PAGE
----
A high school teacher recently told a group of fellow educators, “Some of my students are much more aware of what is going on in the world than other students are. I’ve been assuming the best-informed students are those who have better access to the Internet at home, but is that really the case?”

That may well be true, yet “The New Public Square: The Digital Habits of U.S. High School Students,” a recent research study conducted by the Student Research Foundation, has determined that while home access to the Internet is important, additional factors determine which students become well-informed and which do not.

The Internet Offers the Path to Global Awareness for Most Students Today

In decades past, televised news programs served as the primary source of news. Today, that has changed. The study found that the Internet is now the primary source of news for the majority of our students.

Furthermore, nearly 4 out of 10 students credit the Internet with raising their awareness of global issues. Overall, Asian-American students are most likely to hold that view.

The “Digital Divide” Is Changing

The New Public Square study found that only about one in seven American high school students cannot access the internet at home. Perhaps that is because more students are carrying smartphones, and that smartphones are rapidly replacing computers as the most popular way to go online. According to data collected by Statista.com, 63.4% of all people who own cellular phones use them to access the Internet today. As recently as 2014, only 48.8% of cellular users did so.

Yet the Digital Divide Continues to Affect Different Groups in Different Ways

The New Public Square study found that:

  • 90% of Asian-American students have access to the Internet at home, compared to
  • 88% of White students
  • 85% of African-American students
  • 84% of Hispanic students

And Students from Different Backgrounds Consume Online News in Different Ways

  • 70% of Asian-American students say they get most of their news from the Internet, compared to
  • 61% of White students
  • 61% of African-American students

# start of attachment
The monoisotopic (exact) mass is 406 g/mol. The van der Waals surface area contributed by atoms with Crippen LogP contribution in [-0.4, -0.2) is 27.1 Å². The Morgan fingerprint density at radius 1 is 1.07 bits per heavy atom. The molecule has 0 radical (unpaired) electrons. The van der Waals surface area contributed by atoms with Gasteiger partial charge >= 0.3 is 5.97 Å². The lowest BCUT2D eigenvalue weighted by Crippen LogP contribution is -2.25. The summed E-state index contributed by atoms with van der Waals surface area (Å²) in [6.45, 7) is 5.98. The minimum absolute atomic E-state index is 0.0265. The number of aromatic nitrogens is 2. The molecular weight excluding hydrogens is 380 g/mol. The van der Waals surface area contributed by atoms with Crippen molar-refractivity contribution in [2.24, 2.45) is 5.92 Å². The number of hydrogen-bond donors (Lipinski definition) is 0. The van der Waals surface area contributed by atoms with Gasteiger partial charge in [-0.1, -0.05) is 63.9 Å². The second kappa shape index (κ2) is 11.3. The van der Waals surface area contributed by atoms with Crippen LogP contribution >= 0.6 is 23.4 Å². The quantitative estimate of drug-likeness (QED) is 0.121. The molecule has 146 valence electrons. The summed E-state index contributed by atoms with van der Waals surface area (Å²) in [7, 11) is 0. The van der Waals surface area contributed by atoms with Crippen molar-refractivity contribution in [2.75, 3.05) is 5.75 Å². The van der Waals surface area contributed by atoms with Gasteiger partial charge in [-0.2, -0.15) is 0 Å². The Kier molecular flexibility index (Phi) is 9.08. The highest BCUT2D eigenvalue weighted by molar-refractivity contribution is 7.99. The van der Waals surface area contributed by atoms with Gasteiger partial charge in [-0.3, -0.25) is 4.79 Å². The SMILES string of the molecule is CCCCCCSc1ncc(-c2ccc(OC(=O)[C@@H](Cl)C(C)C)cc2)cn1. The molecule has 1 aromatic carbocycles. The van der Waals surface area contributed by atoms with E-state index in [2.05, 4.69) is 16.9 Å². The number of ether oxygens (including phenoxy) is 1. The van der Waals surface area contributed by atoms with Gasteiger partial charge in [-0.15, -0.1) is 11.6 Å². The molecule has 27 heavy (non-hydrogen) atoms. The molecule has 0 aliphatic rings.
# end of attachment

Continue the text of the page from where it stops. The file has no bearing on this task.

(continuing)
• 58% of Hispanic students

What Are Teachers to Do?

If you are a teacher who discusses the news in your classroom, how can you level the playing field and help assure that certain students are not left out of the discussion because they are not accessing sources of news online? Or conversely, how can you help assure that students who are active consumers of online news do not dominate classroom discussions?

Some strategies include:

  • Allow in-classroom online time for students to read about topics and events before you discuss them as a group.
  • When certain students bring up news stories or articles that they have read online, have them share those resources with their classmates before discussing them as a group.
  • Encourage students to be critical thinkers about the news sources they use, by asking questions like “Do you think this is a good source of objective reporting about the story it is covering” and, “What other sources can we find of coverage of the same issues and events?”
  • If certain of your students do not have ample or convenient access to the Internet in their homes, try to modify your homework and work assignments accordingly. One simple solution can be to send students home with print-outs of news articles instead of requiring them to search for those same articles online.

To Learn More about College & Career Preparedness

We invite all students to explore their college & career options by participating in our career and college research studies. Students who complete the free career test for high school students will receive information on college and career opportunities which match their interests.

Download the full infographic with the results from The New Public Square: The Digital Habits of U.S. High School Students below.


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